Both broke major ground within their respective genres in terms of musical and lyrical directions. All the different time changes, multiple musical passages strung together and interwoven in some cases - so operatic, they were like songs within songs that ultimately told a long running story about life, society and robots (well maybe not so much of that in the Subhumans) with the Subhumans painting a much heavier and darker political picture.
It is well worth your while to listen to the full From the Cradle to the Grave song (and the whole record for that matter), but if you find yourself unable to devote the 15 minutes it takes, you can pick it up at any point in the track and you'll get a sense.
very first punk rock opera?
I mean that shit came out in like 1983, concept albums were most assuredly not punk rock (with the exception of Zen Arcade) and until then the Subhumans were basically a decent radical protest brit thrash/punk band.
And then this came out with an epic song that runs the full length of side B - a whiplash-inducing rollercoaster ride through a bunch of musical twists and turns with some memorable lines conjuring up Orwellian images:
And if you're too intelligent
they'll cut you down to size
They'll praise you 'til you're happy
then they'll fill you full of lies
So ok, Ok Computer is truly a masterpiece but don't sleep on From the Cradle to the Grave, I wouldn't be surprised if Thom Yorke at the time of Computer Ok had a well-worn copy of that album lying around his flat or wherever it is that blokes live.
returning to the thread, pt I
Back to the subject at hand, it seemed like Radiohead had made the unlikely jump from mainstream to critical acclaim, with enough edginess to appeal to indie rockers and punk rockers in the early maturation stages alike, the begrudging came easier and with less rancor as the scars from a year of Creep saturation faded in the distance.
They were evolving a wall of sound that was very much their own - with liberal use of dynamics, song breaks, tempo changes, soft falsetto singing and full on Johnny Rotten snarls.
I loved this album - all of it spoke to me in a way that felt tailor-made for where I was at that time in my life, slowly burning in front of a glowing computer with only my headphones and the sounds injected into my brain to keep me human.
Given my close personal connection to that hardcore computer geek chapter in my life, it was with great pleasure that I stumbled upon this ultra-nerdy article which reveals that the new 25th anniversary edition of Computer Ok -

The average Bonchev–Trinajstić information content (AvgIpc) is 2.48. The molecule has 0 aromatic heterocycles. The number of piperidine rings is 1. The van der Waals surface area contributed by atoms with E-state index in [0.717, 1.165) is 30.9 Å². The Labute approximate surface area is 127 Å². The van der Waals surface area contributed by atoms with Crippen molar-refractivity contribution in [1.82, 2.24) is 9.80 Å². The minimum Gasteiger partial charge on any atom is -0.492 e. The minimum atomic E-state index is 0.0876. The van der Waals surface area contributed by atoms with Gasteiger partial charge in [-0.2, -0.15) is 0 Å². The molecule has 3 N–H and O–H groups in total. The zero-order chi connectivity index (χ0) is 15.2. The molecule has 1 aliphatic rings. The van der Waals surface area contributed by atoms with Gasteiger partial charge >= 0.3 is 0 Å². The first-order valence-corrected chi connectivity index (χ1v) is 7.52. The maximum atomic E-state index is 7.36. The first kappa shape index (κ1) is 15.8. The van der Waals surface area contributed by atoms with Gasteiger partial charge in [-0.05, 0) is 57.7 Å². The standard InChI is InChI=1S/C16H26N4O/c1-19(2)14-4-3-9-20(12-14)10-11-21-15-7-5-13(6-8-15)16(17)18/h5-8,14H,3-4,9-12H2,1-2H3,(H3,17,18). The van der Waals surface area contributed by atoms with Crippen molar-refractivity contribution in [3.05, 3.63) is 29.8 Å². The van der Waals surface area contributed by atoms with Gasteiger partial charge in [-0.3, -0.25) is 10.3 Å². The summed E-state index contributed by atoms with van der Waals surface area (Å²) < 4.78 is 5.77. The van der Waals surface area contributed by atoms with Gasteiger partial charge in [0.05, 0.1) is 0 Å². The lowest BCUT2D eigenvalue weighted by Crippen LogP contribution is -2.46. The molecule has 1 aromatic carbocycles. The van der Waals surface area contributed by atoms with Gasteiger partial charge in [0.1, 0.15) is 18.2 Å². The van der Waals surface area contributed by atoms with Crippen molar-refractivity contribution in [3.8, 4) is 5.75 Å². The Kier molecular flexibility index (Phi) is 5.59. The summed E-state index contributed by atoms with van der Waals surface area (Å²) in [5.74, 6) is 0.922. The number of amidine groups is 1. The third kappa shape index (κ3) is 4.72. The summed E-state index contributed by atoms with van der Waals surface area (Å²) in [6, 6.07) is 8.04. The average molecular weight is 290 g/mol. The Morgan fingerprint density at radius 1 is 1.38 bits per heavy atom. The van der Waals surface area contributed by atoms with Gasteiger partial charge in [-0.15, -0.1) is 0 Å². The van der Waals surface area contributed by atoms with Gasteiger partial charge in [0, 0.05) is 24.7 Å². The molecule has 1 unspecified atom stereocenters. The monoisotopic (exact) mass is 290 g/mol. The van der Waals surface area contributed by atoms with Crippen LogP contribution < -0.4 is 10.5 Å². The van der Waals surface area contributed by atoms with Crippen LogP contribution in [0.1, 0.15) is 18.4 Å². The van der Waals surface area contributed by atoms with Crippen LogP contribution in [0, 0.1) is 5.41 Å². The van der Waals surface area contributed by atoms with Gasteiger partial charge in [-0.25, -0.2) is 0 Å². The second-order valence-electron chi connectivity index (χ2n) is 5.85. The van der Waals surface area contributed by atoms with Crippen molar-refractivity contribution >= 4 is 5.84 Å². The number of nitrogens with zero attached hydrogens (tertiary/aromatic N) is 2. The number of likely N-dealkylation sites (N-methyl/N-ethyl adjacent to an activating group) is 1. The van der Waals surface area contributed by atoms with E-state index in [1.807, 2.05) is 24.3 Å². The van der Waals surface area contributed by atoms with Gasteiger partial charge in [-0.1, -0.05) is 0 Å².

appropriately entitled OKNOTOK - contains a glorious easter egg.
Running those EQ'd files through a ZX Spectrum emulator, the software pops up with the names of all the band members, dating the software back to the 19th December 1996. After the introduction, all that hard work is finally rewarded with some scrolling text and a seemingly random arrangement of bloops and bleeps. It's a bizarre but very cool little Easter egg, and thanks to YouTuber OooSLAJEREKooO you can save yourself some time and check out a video of the whole thing below.
radiohead and BASIC, a match made in heaven for us nerdy punk rockers
returning to the thread, pt II
But again I find myself digressing. Where was I?
Oh yes, so I got my first chance to see Radiohead live in 98 at the Tibetan Music Festival in DC. Only I didn't. On account of lightning strikes the show had to be stopped prematurely before Radiohead and REM could play.
It turned out Radiohead made a secret appearance at the 9:30 club (the new one) and played a late set then. It wasn't that much of a secret because the rumors had made the rounds among my friends.
While it would have been very much like me to have said "fuck it, I'll never get in" before even trying, I seem to recall joining along with some friends to give it a go, then despairing at the line length and the futility of it all, then resigning with a "fuck it, I'll never get in" and going home to play the entire CD at top volume to make up for it.
Seems like everyone has that one buddy with the panache to always defy long odds and get into events like this and I'm certainly no exception. My buddy (let's just call him George) managed to make it in, lucky bastard, and got to see Radiohead at their Ok Computer finest in a small over-packed club in DC. That stands as one of my biggest music-related regrets, not placing faith in George's mojo and missing out on that incredible moment.
From this article:
That night, Radiohead played a midnight show with Pulp. "It was a magical night where it just had to happen," Rubin says. "I actually don't even know how it happened, but it did. It was crazy, absolutely crazy."
not pictured: papa punk who was sulking at home with head in hands (Photo Dustin Whitlow)
not pictured: papa punk who was sulking at home with head in hands (Photo Dustin Whitlow)